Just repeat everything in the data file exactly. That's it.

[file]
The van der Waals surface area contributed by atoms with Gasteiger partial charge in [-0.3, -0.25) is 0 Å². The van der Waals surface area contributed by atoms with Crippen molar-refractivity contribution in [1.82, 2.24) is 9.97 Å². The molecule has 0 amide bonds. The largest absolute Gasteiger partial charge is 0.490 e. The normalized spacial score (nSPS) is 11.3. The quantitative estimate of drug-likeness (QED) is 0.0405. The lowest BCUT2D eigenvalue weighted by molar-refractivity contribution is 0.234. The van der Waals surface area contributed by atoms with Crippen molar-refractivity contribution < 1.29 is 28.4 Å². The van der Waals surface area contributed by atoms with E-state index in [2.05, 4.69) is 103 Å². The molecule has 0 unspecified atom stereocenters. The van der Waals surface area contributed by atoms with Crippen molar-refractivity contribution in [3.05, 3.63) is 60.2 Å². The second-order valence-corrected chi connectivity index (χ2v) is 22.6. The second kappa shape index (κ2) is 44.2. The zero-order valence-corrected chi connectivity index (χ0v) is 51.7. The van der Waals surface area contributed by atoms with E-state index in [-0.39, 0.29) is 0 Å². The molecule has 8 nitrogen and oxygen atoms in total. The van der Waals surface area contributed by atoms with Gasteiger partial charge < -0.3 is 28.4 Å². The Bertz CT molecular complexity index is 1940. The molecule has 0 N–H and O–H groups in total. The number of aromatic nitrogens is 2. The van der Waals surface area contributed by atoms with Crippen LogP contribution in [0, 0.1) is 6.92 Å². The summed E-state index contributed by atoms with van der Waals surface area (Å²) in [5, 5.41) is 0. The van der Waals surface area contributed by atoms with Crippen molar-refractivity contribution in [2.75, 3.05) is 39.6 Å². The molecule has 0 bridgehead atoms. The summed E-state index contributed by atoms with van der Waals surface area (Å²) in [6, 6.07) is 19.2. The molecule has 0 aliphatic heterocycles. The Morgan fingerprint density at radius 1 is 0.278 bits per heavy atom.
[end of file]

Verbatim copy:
The van der Waals surface area contributed by atoms with Gasteiger partial charge in [-0.3, -0.25) is 0 Å². The van der Waals surface area contributed by atoms with Crippen molar-refractivity contribution in [1.82, 2.24) is 9.97 Å². The molecule has 0 amide bonds. The largest absolute Gasteiger partial charge is 0.490 e. The normalized spacial score (nSPS) is 11.3. The quantitative estimate of drug-likeness (QED) is 0.0405. The lowest BCUT2D eigenvalue weighted by molar-refractivity contribution is 0.234. The van der Waals surface area contributed by atoms with Crippen molar-refractivity contribution < 1.29 is 28.4 Å². The van der Waals surface area contributed by atoms with E-state index in [2.05, 4.69) is 103 Å². The molecule has 0 unspecified atom stereocenters. The van der Waals surface area contributed by atoms with Crippen molar-refractivity contribution in [3.05, 3.63) is 60.2 Å². The second-order valence-corrected chi connectivity index (χ2v) is 22.6. The second kappa shape index (κ2) is 44.2. The zero-order valence-corrected chi connectivity index (χ0v) is 51.7. The van der Waals surface area contributed by atoms with E-state index in [-0.39, 0.29) is 0 Å². The molecule has 8 nitrogen and oxygen atoms in total. The van der Waals surface area contributed by atoms with Gasteiger partial charge < -0.3 is 28.4 Å². The Bertz CT molecular complexity index is 1940. The molecule has 0 N–H and O–H groups in total. The number of aromatic nitrogens is 2. The van der Waals surface area contributed by atoms with Crippen LogP contribution in [0, 0.1) is 6.92 Å². The summed E-state index contributed by atoms with van der Waals surface area (Å²) in [5, 5.41) is 0. The van der Waals surface area contributed by atoms with Crippen molar-refractivity contribution in [2.75, 3.05) is 39.6 Å². The molecule has 0 bridgehead atoms. The summed E-state index contributed by atoms with van der Waals surface area (Å²) in [6, 6.07) is 19.2. The molecule has 0 aliphatic heterocycles. The Morgan fingerprint density at radius 1 is 0.278 bits per heavy atom.